I understand how extraordinary the SFS/MTT partnership is, but I am increasingly aware of his flaws as time goes by. One of his flaws is that it can take him an extraordinary amount of time to deal with open principal chairs - years to replace David Herbert at timpani (although Edward Stephan, who took the job a year ago, is AMAZING) and Bill Bennett at oboe; still hasn't replaced Jonathan Fischer at associate principal oboe.

That's horrifying about Temirkanov. Way to build an orchestra! That's also truly terrible about the number of players. The whole BSO story is incredibly sad.

Alsop sounds as though she has in fact been a good appointment, although it is also a truism that women get appointed when things look desperate and then they take the blame for long-term problems. See Marissa Meyer at Yahoo, for example.

You can rant about the NSO, if you like. I don't think Eschenbach is a particularly good conductor, they had...Slatkin? before that, and Rostropovich, who may have been impassioned but...

Lisa Hirsch said...

P. S. What about Runnicles? He's no longer at the BBC Scottish SO, has Deutsch Oper Berlin and the Grand Tetons Festival in the US.

Evan Tucker said...

I wrote another long one before your PS that seems to have been lost on the way.

As for the NSO, it's just not that good an orchestra. Good enough I suppose, but the BSO routinely outplays them for $50000 a year less. Lots of problems with the NSO just phoning it in - like a worse New York Philharmonic........ The core audience seems to me to be the international diplomatic corps that changes every five years. The hall is of course terrible. DC should have the best orchestra in America, I sometimes wonder if it's even in the top 20.

I both deeply respect Eschenbach even if I throw my hands up all the time - his natural talent is on the Barenboim level. He has an absolutely mammoth repertoire there isn't a single performance I've heard from him that doesn't have incredible insights. Both Midgette and Downey dislike him because they require a lot more precision than I do so I never really cared that he wasn't a great technician. But he is precisely the wrong conductor for the kind of big-money jetset Dutoit/Maazel-like career he's cultivated. He should have stayed with some orchestra for 30 years like Barenboim or Gergiev who can translate his weird musicality into real substance. They could have had Ivan Fischer if they tried but they snapped up Eschenbach just before Fischer changed his mind - for a musician who hates American orchestras he threw his hat into the ring a lot around here... But the one lots of people wanted who was passed over was Conlon. They ditched Conlon for an ever-so-slightly larger name who was much more expensive in the hope of selling five more seats. Noseda is very very exciting in many ways, but he's also clearly a bit of a shallow virtuoso - Muti+Gergiev.... He was a good choice, better than Eschenbach, but the choice I heard people really wanted was (drumroll) Runnicles. Who knows why he didn't get it - maybe he didn't want it, but the reviews for his concerts have been rapturous. Like everybody else, I think Runnicles is amazing, one of the best in the world and nobody understands why he isn't bigger than he is. He deserves nothing less than the Met.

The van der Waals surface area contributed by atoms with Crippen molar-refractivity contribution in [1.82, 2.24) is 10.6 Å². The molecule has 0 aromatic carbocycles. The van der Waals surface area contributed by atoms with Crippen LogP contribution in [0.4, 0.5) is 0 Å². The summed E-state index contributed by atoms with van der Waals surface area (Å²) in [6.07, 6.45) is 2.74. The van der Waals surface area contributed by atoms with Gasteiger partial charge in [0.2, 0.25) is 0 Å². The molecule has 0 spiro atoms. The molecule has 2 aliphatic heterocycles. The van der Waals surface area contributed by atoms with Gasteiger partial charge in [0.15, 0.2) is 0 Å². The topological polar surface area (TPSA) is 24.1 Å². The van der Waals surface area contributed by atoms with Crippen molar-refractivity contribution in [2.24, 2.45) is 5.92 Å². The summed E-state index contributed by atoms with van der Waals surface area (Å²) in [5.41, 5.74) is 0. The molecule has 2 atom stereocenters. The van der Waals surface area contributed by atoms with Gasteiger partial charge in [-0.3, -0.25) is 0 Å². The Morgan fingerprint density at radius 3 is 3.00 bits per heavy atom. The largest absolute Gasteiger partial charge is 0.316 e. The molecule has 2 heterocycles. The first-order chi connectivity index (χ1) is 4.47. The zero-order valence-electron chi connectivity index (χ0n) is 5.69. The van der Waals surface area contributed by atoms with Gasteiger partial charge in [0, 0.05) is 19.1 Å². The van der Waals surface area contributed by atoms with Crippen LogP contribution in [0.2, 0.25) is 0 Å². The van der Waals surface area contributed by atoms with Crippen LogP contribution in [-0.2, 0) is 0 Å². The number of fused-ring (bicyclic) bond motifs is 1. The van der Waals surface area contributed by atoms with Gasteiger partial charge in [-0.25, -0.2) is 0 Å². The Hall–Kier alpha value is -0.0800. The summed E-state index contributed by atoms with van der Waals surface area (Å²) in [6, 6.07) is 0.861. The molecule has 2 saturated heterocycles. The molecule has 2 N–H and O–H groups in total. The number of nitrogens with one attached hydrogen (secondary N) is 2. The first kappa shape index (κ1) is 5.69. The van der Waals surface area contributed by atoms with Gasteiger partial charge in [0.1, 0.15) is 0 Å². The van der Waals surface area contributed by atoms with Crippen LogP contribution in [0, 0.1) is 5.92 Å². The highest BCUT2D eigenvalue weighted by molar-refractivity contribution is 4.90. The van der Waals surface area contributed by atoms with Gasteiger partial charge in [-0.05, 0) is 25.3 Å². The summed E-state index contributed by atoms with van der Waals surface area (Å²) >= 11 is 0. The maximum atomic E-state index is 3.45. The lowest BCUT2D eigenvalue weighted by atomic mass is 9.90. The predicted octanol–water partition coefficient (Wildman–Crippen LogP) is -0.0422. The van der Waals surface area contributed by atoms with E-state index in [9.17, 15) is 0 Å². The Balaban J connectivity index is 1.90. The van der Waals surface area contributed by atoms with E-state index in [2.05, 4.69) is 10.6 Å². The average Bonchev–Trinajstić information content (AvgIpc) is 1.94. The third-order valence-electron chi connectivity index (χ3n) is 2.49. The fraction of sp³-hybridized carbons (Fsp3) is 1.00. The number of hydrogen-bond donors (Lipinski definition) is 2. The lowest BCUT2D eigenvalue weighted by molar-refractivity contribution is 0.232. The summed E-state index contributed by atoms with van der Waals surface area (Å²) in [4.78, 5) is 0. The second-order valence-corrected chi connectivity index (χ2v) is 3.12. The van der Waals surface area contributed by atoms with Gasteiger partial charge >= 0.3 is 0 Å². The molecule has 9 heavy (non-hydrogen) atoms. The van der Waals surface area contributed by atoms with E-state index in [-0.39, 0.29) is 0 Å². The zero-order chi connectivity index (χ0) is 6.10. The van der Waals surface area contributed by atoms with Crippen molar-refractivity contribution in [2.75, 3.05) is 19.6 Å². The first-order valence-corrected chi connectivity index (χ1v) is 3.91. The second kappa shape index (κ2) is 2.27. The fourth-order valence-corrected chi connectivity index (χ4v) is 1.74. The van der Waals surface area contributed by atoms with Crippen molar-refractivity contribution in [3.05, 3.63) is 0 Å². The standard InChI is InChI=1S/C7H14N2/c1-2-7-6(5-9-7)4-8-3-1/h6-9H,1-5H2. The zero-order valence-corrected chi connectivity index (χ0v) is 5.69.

Evan Tucker said...

I should probably request you not write about the BSO PR in a post in case you thought about it unless you find another source., It's not really a secret, but I would imagine the paper trail could probably get me in a little trouble. Temirkanov is a drunk, not too surprising from the country that gave us Mussorgsky and Svetlanov but still... I had a conductor in college who studied with him, he said that the 'infamous' month that Temirkanov cancelled 4 weeks of concerts was because he got so drunk he had to go to the hospital.

Zweden is not amazing, but he can be good in a George Szell way - exciting, self-effacing, solid. People make him sound like a tyrant in rehearsal, but who knows, that could be exactly what NY needs, and poaching Borda is obviously the right move. He's a real musician who gets real results, even if he's not the most imaginative sort. I like his Bruckner, Brahms, Tchaikovsky, I even like his Wagner.

St Louis is a great band, always has been. Deneve is a very good pick who will broaden the Robertson/Slatkin approach. Deneve has done so much in this country that he's long since deserved a really good orchestra.

Marin's a hero, and a lot of people really love her here in addition to her many detractors. But I worry that if she stays past her current contract, up in four years, she will be ushered out as ignominiously as she was ushered in. Maybe she'll be next in Detroit... She's not brilliant except in the manner of a good movie producer who creates big special events, which she really is exceptional at - hopefully they bring in more money than they cost... Before Mahler, she's generally just dull, and in real meat and potatoes can be worse than dull - I've heard an Eroica in which she ended the opening 15% slower than she began it. But still, I've heard some very good Mahler, Strauss, Shostakovich, Stravinsky, and obviously American music... The conductor she most reminds me of is not Lenny but Previn - same love of enormous sounds, brash and lush, it can be very exciting even if it isn't the deepest thing.